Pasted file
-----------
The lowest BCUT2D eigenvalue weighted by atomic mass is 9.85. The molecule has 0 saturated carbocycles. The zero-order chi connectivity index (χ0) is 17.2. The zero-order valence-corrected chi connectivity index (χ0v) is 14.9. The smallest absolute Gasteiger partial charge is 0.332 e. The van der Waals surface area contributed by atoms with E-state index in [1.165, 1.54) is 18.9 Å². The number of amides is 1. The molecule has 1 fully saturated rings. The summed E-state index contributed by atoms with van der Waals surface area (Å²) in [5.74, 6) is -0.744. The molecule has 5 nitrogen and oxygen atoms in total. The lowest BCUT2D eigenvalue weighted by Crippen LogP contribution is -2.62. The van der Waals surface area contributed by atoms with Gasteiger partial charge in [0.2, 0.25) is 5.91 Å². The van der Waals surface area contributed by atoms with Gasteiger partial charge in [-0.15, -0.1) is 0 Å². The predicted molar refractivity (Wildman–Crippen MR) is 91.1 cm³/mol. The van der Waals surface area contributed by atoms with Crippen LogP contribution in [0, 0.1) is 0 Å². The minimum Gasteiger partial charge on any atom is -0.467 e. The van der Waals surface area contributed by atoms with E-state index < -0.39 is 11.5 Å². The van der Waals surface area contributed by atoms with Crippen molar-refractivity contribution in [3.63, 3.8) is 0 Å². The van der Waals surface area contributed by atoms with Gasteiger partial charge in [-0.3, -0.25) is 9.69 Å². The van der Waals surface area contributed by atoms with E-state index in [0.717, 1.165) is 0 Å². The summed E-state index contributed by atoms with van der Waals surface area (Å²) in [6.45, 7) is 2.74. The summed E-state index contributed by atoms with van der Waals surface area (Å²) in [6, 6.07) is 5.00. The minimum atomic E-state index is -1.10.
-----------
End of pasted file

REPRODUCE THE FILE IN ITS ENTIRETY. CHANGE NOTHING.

The lowest BCUT2D eigenvalue weighted by atomic mass is 9.85. The molecule has 0 saturated carbocycles. The zero-order chi connectivity index (χ0) is 17.2. The zero-order valence-corrected chi connectivity index (χ0v) is 14.9. The smallest absolute Gasteiger partial charge is 0.332 e. The van der Waals surface area contributed by atoms with E-state index in [1.165, 1.54) is 18.9 Å². The number of amides is 1. The molecule has 1 fully saturated rings. The summed E-state index contributed by atoms with van der Waals surface area (Å²) in [5.74, 6) is -0.744. The molecule has 5 nitrogen and oxygen atoms in total. The lowest BCUT2D eigenvalue weighted by Crippen LogP contribution is -2.62. The van der Waals surface area contributed by atoms with Gasteiger partial charge in [0.2, 0.25) is 5.91 Å². The van der Waals surface area contributed by atoms with Gasteiger partial charge in [-0.15, -0.1) is 0 Å². The predicted molar refractivity (Wildman–Crippen MR) is 91.1 cm³/mol. The van der Waals surface area contributed by atoms with Crippen LogP contribution in [0, 0.1) is 0 Å². The minimum Gasteiger partial charge on any atom is -0.467 e. The van der Waals surface area contributed by atoms with E-state index < -0.39 is 11.5 Å². The van der Waals surface area contributed by atoms with Crippen molar-refractivity contribution in [3.63, 3.8) is 0 Å². The van der Waals surface area contributed by atoms with Gasteiger partial charge in [-0.3, -0.25) is 9.69 Å². The van der Waals surface area contributed by atoms with E-state index in [0.717, 1.165) is 0 Å². The summed E-state index contributed by atoms with van der Waals surface area (Å²) in [6.45, 7) is 2.74. The summed E-state index contributed by atoms with van der Waals surface area (Å²) in [6, 6.07) is 5.00. The minimum atomic E-state index is -1.10.